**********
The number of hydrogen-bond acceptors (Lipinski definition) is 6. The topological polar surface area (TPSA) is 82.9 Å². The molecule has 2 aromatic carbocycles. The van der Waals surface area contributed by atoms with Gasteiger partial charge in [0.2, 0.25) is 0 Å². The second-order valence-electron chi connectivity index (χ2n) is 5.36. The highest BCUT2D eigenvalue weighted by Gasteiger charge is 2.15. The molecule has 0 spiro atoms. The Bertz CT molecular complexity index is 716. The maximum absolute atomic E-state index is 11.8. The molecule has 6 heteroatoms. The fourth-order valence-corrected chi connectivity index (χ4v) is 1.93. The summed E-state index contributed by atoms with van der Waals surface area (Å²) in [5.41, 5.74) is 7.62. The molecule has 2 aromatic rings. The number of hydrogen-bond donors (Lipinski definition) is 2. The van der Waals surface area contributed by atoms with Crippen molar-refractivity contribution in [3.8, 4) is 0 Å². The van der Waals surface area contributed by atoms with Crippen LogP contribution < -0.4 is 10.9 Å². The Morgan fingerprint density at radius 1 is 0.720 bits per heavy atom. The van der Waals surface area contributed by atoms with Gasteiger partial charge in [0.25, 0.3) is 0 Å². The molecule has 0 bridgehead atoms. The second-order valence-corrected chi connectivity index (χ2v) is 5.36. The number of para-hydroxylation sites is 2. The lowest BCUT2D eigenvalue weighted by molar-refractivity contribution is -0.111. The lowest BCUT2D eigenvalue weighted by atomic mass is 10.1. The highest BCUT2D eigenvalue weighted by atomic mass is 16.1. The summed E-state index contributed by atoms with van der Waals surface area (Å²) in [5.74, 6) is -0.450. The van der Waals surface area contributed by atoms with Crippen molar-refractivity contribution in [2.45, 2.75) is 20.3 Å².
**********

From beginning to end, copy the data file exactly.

The number of hydrogen-bond acceptors (Lipinski definition) is 6. The topological polar surface area (TPSA) is 82.9 Å². The molecule has 2 aromatic carbocycles. The van der Waals surface area contributed by atoms with Gasteiger partial charge in [0.2, 0.25) is 0 Å². The second-order valence-electron chi connectivity index (χ2n) is 5.36. The highest BCUT2D eigenvalue weighted by Gasteiger charge is 2.15. The molecule has 0 spiro atoms. The Bertz CT molecular complexity index is 716. The maximum absolute atomic E-state index is 11.8. The molecule has 6 heteroatoms. The fourth-order valence-corrected chi connectivity index (χ4v) is 1.93. The summed E-state index contributed by atoms with van der Waals surface area (Å²) in [5.41, 5.74) is 7.62. The molecule has 2 aromatic rings. The number of hydrogen-bond donors (Lipinski definition) is 2. The van der Waals surface area contributed by atoms with Crippen molar-refractivity contribution in [3.8, 4) is 0 Å². The van der Waals surface area contributed by atoms with Crippen LogP contribution < -0.4 is 10.9 Å². The Morgan fingerprint density at radius 1 is 0.720 bits per heavy atom. The van der Waals surface area contributed by atoms with Gasteiger partial charge in [0.25, 0.3) is 0 Å². The molecule has 0 bridgehead atoms. The second-order valence-corrected chi connectivity index (χ2v) is 5.36. The number of para-hydroxylation sites is 2. The lowest BCUT2D eigenvalue weighted by molar-refractivity contribution is -0.111. The lowest BCUT2D eigenvalue weighted by atomic mass is 10.1. The highest BCUT2D eigenvalue weighted by atomic mass is 16.1. The summed E-state index contributed by atoms with van der Waals surface area (Å²) in [5.74, 6) is -0.450. The van der Waals surface area contributed by atoms with Crippen molar-refractivity contribution in [2.45, 2.75) is 20.3 Å².